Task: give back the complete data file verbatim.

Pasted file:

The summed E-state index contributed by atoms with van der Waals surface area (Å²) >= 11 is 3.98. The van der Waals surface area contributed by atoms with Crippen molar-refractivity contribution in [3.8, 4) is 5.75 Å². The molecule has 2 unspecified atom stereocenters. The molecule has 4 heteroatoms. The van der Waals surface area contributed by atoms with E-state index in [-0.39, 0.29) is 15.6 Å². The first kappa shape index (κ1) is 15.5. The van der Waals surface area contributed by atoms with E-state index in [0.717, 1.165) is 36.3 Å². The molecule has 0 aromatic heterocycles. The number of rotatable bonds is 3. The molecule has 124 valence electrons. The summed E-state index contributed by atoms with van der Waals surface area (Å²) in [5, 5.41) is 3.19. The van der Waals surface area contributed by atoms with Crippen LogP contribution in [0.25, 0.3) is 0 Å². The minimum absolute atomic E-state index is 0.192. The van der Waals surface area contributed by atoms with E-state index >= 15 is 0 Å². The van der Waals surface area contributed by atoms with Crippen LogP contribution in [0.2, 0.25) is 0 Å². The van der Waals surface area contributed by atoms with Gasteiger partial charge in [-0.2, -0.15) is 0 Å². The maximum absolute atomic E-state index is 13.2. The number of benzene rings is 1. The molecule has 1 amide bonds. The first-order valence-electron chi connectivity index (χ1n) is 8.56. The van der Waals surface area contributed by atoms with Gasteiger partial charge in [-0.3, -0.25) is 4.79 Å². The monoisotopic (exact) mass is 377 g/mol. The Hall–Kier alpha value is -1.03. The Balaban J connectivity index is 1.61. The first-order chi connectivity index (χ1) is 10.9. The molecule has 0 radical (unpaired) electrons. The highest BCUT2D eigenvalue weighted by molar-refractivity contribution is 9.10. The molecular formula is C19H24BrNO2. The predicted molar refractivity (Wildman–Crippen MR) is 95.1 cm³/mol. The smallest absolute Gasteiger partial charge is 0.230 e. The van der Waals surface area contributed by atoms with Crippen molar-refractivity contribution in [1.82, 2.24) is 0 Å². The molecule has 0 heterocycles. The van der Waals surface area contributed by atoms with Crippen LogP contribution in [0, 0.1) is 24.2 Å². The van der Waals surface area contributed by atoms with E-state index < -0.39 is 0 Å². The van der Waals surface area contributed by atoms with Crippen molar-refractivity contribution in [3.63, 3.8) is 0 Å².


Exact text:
The summed E-state index contributed by atoms with van der Waals surface area (Å²) >= 11 is 3.98. The van der Waals surface area contributed by atoms with Crippen molar-refractivity contribution in [3.8, 4) is 5.75 Å². The molecule has 2 unspecified atom stereocenters. The molecule has 4 heteroatoms. The van der Waals surface area contributed by atoms with E-state index in [-0.39, 0.29) is 15.6 Å². The first kappa shape index (κ1) is 15.5. The van der Waals surface area contributed by atoms with E-state index in [0.717, 1.165) is 36.3 Å². The molecule has 0 aromatic heterocycles. The number of rotatable bonds is 3. The molecule has 124 valence electrons. The summed E-state index contributed by atoms with van der Waals surface area (Å²) in [5, 5.41) is 3.19. The van der Waals surface area contributed by atoms with Crippen LogP contribution in [0.25, 0.3) is 0 Å². The minimum absolute atomic E-state index is 0.192. The van der Waals surface area contributed by atoms with E-state index >= 15 is 0 Å². The van der Waals surface area contributed by atoms with Crippen LogP contribution in [0.2, 0.25) is 0 Å². The van der Waals surface area contributed by atoms with Gasteiger partial charge in [-0.2, -0.15) is 0 Å². The maximum absolute atomic E-state index is 13.2. The number of benzene rings is 1. The molecule has 1 amide bonds. The first-order valence-electron chi connectivity index (χ1n) is 8.56. The van der Waals surface area contributed by atoms with Gasteiger partial charge in [-0.3, -0.25) is 4.79 Å². The monoisotopic (exact) mass is 377 g/mol. The Hall–Kier alpha value is -1.03. The Balaban J connectivity index is 1.61. The first-order chi connectivity index (χ1) is 10.9. The molecule has 0 radical (unpaired) electrons. The highest BCUT2D eigenvalue weighted by molar-refractivity contribution is 9.10. The molecular formula is C19H24BrNO2. The predicted molar refractivity (Wildman–Crippen MR) is 95.1 cm³/mol. The smallest absolute Gasteiger partial charge is 0.230 e. The van der Waals surface area contributed by atoms with Crippen molar-refractivity contribution in [1.82, 2.24) is 0 Å². The molecule has 0 heterocycles. The van der Waals surface area contributed by atoms with Crippen LogP contribution in [0, 0.1) is 24.2 Å². The van der Waals surface area contributed by atoms with E-state index < -0.39 is 0 Å². The van der Waals surface area contributed by atoms with Crippen molar-refractivity contribution in [3.63, 3.8) is 0 Å².